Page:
Question Can upscaling a disc ever lookas good as playing it back at its native resolution?

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Arron

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I think you might need to explain this, because the eye test would appear to contradict it. How is it impossible for content that has been upscaled to look worse than content displayed at its native resolution?

...and just to clarify, in my original discussion, "native resolution" did not mean displayed at native resolution on a 4K screen as a little image in the middle. It meant displayed at native resolution on an equivalent sized screen whose resolution matches the source.
Attached is a zoom on Peter Fonda's jacket from the Easy Rider DVD. One in native and the other an upscale from it to 4K. Exactly the same disc; one without upscaling and one with. It's what happens with bicubic upscaling. There are mathematical reasons why it appears to find detail where none exists — what it's really doing is finding detail that exists but the human eye cannot perceive it.

Bicubic is a fairly standard upscale. Most higher quality players have more sophisticated upscales that will dig out even better images. There are people who spend their entire career on improving upscalers.


Easy Rider.png
 

Corpus_Chain

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Attached is a zoom on Peter Fonda's jacket from the Easy Rider DVD. One in native and the other an upscale from it to 4K. Exactly the same disc; one without upscaling and one with. It's what happens with bicubic upscaling. There are mathematical reasons why it appears to find detail where none exists — what it's really doing is finding detail that exists but the human eye cannot perceive it.

Bicubic is a fairly standard upscale. Most higher quality players have more sophisticated upscales that will dig out even better images. There are people who spend their entire career on improving upscalers.


View attachment 6362

The one on the right is the upscaled version?

What TVs are they being displayed on?
 

Corpus_Chain

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They're the image that gets sent to the TV from the player.
I think you misunderstand me. Here is a diagram of what I'm talking about, and I was trying to ask whether your test was done according to Scenario A or Scenario B. It's not necessarily important what you did, but for the purposes of understanding this whole thread and my conundrum, this here post will help to explain the scenarios I am discussing.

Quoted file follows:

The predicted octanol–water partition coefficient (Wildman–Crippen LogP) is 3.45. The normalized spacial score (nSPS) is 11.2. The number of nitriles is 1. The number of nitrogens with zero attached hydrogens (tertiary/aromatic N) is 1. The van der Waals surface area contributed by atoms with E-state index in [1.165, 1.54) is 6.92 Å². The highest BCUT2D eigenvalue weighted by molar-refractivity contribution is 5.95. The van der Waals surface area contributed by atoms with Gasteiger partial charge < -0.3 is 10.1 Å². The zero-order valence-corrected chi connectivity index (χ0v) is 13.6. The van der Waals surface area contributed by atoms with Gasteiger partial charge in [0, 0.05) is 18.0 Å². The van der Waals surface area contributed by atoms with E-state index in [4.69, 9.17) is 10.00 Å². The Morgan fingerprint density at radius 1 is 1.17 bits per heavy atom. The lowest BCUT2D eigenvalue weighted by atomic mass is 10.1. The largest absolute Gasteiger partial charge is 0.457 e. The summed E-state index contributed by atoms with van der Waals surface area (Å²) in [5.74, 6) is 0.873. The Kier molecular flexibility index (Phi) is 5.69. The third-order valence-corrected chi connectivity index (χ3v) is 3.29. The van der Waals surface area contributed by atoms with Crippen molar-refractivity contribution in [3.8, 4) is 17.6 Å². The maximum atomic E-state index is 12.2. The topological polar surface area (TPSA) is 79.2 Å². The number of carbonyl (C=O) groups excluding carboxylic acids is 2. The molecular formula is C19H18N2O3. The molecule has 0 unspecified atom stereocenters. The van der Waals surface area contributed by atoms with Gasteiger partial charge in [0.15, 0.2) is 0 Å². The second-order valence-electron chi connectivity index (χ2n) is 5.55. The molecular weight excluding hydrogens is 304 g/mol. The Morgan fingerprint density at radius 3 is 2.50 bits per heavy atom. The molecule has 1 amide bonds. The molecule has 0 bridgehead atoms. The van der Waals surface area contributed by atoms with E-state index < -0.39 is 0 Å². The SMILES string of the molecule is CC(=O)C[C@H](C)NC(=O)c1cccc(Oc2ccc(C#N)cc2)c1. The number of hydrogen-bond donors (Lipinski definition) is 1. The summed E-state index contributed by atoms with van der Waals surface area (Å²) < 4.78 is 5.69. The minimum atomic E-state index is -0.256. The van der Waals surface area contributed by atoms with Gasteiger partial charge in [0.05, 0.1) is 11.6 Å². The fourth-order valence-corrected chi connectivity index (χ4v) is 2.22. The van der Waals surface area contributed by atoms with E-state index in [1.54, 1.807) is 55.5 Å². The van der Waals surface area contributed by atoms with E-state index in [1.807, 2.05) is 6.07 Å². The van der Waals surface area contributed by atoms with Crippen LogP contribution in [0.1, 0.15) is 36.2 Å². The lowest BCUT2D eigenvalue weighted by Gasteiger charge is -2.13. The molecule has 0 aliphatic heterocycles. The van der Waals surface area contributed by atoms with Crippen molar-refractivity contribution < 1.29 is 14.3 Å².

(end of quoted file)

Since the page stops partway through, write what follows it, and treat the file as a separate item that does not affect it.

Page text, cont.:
In all scenarios, it doesn't matter what processing is done by the player or the TV, as the hypotheses are agnostic about this, and the assumption is that the TVs and players are identical in all parameters other than those specified in the diagram.*

In A1, the non-upscaled DVD is not being shown at native resolution, as it is being stretched to fit the larger screen. Obviously this would look terrible.

In B1, the non-upscaled DVD is being shown on a TV that matches its resolution, so no stretching or upscaling is needed.
My hypothesis is that B1 has the best** picture of all four scenarios, as no processing is being done to the picture.


A2 and B2 are exactly the same, and I hypothesise these have the second best picture, doing some processing to the DVD to make it fit the screen in a pleasing way, but no amount of clever processing will get this 100% correct so that you wouldn't notice a difference from B1.

A1 would have the worst picture, as it has been stretched and the additional pixels have been filled by whatever method TVs use for this.

*Obviously, in practice, any SD TV would be much older than comparable 4K TVs, and therefore 4K TVs have modern display technology, so there is a potential separate debate about how this would play out in the real world, but when people upgrade their TVs, they usually upgrade from a TV that is 10-20 years old to a new one, so the thought experiment is valid.

**obviously if you sat too close to the screen, you would be able to see the individual pixels and this would change the result, but at a reasonable distance, this should be better.upscaling problem diagram 1.jpg
 
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Arron

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I think you misunderstand me. Here is a diagram of what I'm talking about, and I was trying to ask whether your test was done according to Scenario A or Scenario B. It's not necessarily important what you did, but for the purposes of understanding this whole thread and my conundrum, this here post will help to explain the scenarios I am discussing.

In all scenarios, it doesn't matter what processing is done by the player or the TV, as the hypotheses are agnostic about this, and the assumption is that the TVs and players are identical in all parameters other than those specified in the diagram.*

In A1, the non-upscaled DVD is not being shown at native resolution, as it is being stretched to fit the larger screen. Obviously this would look terrible.